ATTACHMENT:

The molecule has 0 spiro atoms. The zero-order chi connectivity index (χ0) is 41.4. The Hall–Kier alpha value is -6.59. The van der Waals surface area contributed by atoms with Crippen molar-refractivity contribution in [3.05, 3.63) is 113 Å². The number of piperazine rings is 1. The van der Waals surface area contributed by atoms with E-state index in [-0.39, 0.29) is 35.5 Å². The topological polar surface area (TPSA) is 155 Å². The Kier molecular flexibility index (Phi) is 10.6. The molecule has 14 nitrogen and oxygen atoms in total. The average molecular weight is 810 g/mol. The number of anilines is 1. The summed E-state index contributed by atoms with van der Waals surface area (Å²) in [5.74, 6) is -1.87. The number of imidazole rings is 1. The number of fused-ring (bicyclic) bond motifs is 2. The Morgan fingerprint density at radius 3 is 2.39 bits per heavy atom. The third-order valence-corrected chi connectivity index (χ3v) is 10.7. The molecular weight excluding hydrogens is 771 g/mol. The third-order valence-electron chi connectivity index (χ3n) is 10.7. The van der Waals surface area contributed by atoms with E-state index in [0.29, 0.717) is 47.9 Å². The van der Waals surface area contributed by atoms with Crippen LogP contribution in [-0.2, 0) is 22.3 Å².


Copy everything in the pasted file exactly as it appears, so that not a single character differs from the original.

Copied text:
The molecule has 0 spiro atoms. The zero-order chi connectivity index (χ0) is 41.4. The Hall–Kier alpha value is -6.59. The van der Waals surface area contributed by atoms with Crippen molar-refractivity contribution in [3.05, 3.63) is 113 Å². The number of piperazine rings is 1. The van der Waals surface area contributed by atoms with E-state index in [-0.39, 0.29) is 35.5 Å². The topological polar surface area (TPSA) is 155 Å². The Kier molecular flexibility index (Phi) is 10.6. The molecule has 14 nitrogen and oxygen atoms in total. The average molecular weight is 810 g/mol. The number of anilines is 1. The summed E-state index contributed by atoms with van der Waals surface area (Å²) in [5.74, 6) is -1.87. The number of imidazole rings is 1. The number of fused-ring (bicyclic) bond motifs is 2. The Morgan fingerprint density at radius 3 is 2.39 bits per heavy atom. The third-order valence-corrected chi connectivity index (χ3v) is 10.7. The molecular weight excluding hydrogens is 771 g/mol. The third-order valence-electron chi connectivity index (χ3n) is 10.7. The van der Waals surface area contributed by atoms with E-state index in [0.29, 0.717) is 47.9 Å². The van der Waals surface area contributed by atoms with Crippen LogP contribution in [-0.2, 0) is 22.3 Å².